MantisMan: Well, that's what they are, essentially.

Nanchantress: Thanks, I always aim for appealing, naturalistic terrariums, that are as much a lovely decoration as a bug container.

Ralph: Thanks, The communal terrariums are always extremely interesting. In mine, I can observe all the different levels of the food chain, and its entertaining to just sit an watch it for hours.

By the way, I went out looking today, and I found what I am 90% sure is another Pseudomops nymph. I can't find any pics online of what their nymphs are supposed to look like, but this one climbed, hopped a bit, and has the characteristic orange bands on the antennae. Fingers crossed it's the opposite sex as the other.

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By the way, I went out looking today, and I found what I am 90% sure is another Pseudomops nymph. I can't find any pics online of what their nymphs are supposed to look like, but this one climbed, hopped a bit, and has the characteristic orange bands on the antennae. Fingers crossed it's the opposite sex as the other.

first zelus i caught turned out to be male

second one was female and i bred them successfully ;)

but zelus luridis isn't a roach, but just sayin, u never know when u get lucky...

also happened with my first 2 creobroter gemmatus, the 2 L2 i got a few years ago turned into a pair, but neither made it to adult :(

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  • 2 weeks later...


Today, while taking a break from doing a little spring cleaning, I went back to the spot I found those three Ischnoptera, and not to far from there, I found one of those black tarps used to prevent erosion; it was slightly moist and waded up on the ground. I lifted it up and, BINGO! There were little black roaches going every which way. After searching there and in the surrounding leaf litter, I collected a grand total of 8, including 2 adult males and (I think) some adult females. Now I have an actual starter colony. By the way, I had already moved the three I had previously to a small tupperware container, so they are not crammed in that little deli cup there were in before.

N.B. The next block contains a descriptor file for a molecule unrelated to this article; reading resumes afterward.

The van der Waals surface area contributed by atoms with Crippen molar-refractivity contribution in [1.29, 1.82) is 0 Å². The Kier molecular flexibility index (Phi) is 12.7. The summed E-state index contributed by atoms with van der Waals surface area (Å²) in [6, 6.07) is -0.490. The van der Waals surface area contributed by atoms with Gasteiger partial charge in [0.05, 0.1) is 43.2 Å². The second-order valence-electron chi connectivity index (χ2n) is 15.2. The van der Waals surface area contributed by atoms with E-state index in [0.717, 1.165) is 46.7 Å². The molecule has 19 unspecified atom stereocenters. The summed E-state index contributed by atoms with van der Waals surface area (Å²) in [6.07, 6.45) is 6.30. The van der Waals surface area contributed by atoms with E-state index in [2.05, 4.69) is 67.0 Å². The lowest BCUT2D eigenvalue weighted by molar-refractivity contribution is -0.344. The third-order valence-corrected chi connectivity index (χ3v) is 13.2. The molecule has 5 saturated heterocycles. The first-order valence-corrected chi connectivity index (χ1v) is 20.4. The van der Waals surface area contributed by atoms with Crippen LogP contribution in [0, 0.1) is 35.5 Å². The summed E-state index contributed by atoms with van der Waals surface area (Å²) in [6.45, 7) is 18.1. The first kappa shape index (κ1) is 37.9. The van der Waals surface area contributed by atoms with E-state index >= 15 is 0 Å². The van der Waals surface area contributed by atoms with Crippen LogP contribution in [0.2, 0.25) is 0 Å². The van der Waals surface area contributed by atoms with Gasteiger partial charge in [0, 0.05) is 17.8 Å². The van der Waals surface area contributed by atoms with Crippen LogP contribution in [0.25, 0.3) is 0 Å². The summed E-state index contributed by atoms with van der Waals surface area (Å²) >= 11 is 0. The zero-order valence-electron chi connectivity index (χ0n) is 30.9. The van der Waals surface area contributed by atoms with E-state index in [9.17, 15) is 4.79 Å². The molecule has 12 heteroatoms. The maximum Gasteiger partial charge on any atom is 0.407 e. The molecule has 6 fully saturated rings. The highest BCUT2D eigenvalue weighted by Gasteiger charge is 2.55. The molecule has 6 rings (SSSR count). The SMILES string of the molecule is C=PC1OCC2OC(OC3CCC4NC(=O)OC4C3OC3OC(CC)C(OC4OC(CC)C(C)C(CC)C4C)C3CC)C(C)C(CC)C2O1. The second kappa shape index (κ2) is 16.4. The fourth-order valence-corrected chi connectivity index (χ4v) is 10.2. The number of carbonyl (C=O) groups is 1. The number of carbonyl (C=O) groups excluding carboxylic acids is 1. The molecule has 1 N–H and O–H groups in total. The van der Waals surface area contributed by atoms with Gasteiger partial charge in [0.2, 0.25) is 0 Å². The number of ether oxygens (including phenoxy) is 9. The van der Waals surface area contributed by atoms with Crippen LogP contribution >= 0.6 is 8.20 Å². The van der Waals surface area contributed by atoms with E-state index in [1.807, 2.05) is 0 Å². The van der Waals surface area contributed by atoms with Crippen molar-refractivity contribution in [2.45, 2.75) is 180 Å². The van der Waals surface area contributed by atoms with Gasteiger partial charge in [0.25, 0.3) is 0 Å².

Here's a pic of toady's haul:


Now I just gotta wait for them to make some babies.


Well, that was quicker than I expected:


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  • 1 month later...

So, an update.

My sexylegs have been doing great, with most of the nymphs now matured, and I've seen at least three more ooths being dropped, now I just gotta figure out how long they take to hatch.

Also, this happened:


Watching the male's courtship might have been the most entertaining thing I've ever seen a roach do. I also got another female, which I assumed mated as well. Now, time to wait for babies.

Also, my last giganteus molted, so now all 7 are adults, and the night of her final molt, I saw some courtship going on, as the males kept trying to copulate with her, so I know there has been mating going on; anyone know approximately how long it takes for them to give birth after breeding?

Finally, I've gotten some new species from Peter, but I forgot to take pics of them before putting them in their enclosures, and, since most were small nymphs (wit the exception of the beetle mimics), getting pics won't bee all that easy until they get bigger. Anyway, I got some Panchlora nivea, hemiblabera tenebricosa, and E.capucina. I'll get some pics whenever I get a chance.

Also, mt G. portentosa and E. posticus are getting really close to being adults.

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(satchellwk)im planning on getting a few Blaberus giganteus. any thing special i should take note of (eating habits, envirement, cage size, breeding, etc)